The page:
Biggest shareholder in Japan's Olympus cuts stake
The biggest shareholder in Japan's Olympus said Thursday it had cut its stake in the precision instrument maker by nearly 40 percent, after it admitted covering up losses dating back to the 1990s.
Nippon Life Insurance Co. cited "risks" and the need to recognise "economic rationality" to protect customer interests, with Olympus shares having plummeted during the deepening scandal over payments made in a series of deals.
"We sold a part of our stake, considering the current uncertain situation," Nippon Life Insurance, Japan's top life insurer, said in a statement.
The group stressed however that it still held the core operations of the scandal-hit firm in high regard. "We believe the strength of Olympus' core businesses and its high level of technologies will be maintained," it said.
The insurer previously held an 8.10 percent stake in Olympus while group company Nissay Asset Management Corp. held a 0.08 percent stake, according to Nippon Life, or a combined 8.18 percent.
The insurer cut its own stake to 4.90 percent, while Nissay Asset increased its shareholding to 0.21 percent, or a combined 5.11 percent, it said.
Olympus shares gained 0.94 percent to 747 yen in Tokyo Thursday, off intraday highs, as it faces pressure after Britain's Serious Fraud Office said it was investigating, along with probes by Japanese and other international agencies.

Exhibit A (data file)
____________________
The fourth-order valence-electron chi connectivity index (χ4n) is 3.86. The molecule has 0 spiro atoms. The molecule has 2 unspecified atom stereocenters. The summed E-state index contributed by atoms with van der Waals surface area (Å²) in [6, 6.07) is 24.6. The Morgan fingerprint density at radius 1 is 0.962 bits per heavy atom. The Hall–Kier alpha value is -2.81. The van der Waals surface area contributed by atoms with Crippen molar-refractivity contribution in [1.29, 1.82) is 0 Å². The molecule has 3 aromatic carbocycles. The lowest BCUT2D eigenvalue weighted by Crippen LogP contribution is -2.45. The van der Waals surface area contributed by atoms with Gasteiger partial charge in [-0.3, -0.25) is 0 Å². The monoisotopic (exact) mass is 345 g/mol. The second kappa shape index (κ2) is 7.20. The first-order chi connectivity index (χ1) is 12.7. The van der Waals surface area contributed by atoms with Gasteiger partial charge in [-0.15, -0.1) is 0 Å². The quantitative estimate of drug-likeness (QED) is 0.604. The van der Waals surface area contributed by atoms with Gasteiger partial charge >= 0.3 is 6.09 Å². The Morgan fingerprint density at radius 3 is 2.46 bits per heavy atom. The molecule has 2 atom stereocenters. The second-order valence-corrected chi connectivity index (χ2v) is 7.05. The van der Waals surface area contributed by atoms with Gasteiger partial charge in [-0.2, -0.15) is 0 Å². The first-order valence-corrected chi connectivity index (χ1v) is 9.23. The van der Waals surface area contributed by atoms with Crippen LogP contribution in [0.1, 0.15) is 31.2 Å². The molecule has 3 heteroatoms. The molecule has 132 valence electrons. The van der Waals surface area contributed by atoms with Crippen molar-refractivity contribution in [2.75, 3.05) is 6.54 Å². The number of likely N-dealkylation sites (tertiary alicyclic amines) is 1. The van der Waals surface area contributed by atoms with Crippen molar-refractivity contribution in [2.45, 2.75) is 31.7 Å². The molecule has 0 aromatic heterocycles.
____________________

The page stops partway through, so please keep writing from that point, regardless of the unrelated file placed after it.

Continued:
The Tokyo Stock Exchange has warned Olympus could be delisted if it does not file its already delayed earnings by a mid-December deadline, in accordance with exchange rules.
The firm's share price is down 70 percent from the close on October 13, the day before Olympus ousted British CEO Michael Woodford who said he was fired after questioning payments in a series of deals.
On Thursday, the Financial Times reported that Woodford would return to Tokyo next week for the first time since the crisis erupted, to speak with Japanese police, prosecutors and regulatory agencies probing the case.
Woodford returned to Britain immediately after he was sacked.
Olympus admitted last week that it covered up huge investment losses dating back to the 1990s with fees for acquisitions and consultants after weeks of pressure after Woodford blew the whistle on payments made in four deals.
Local media have reported that the losses may total more than 100 billion yen ($1.3 billion).
Nippon Life's announcement came as Olympus asked its creditors for continued lending with a pledge to reduce debts by $3.4 billion.
The company promised its main lender Sumitomo Mitsui Banking Corp and others to reduce interest-bearing debts by 260 billion yen in three years from the current 660 billion yen, the Nikkei daily reported.
In the meeting at a Tokyo hotel Wednesday, Olympus asked banks for continued lending in exchange for its promise to correct and improve its financial books, it said.
About 100 representatives from about 40 financial institutions came for the one-hour closed-door gathering, the Asahi Shimbun said.
Sumitomo Mitsui held loans to Olympus worth 227.5 billion yen as of September, followed by the Bank of Tokyo-Mitsubishi UFJ with 142.8 billion yen and Mizuho Bank with 85.9 billion yen, the Nikkei said.
© 2011 AFP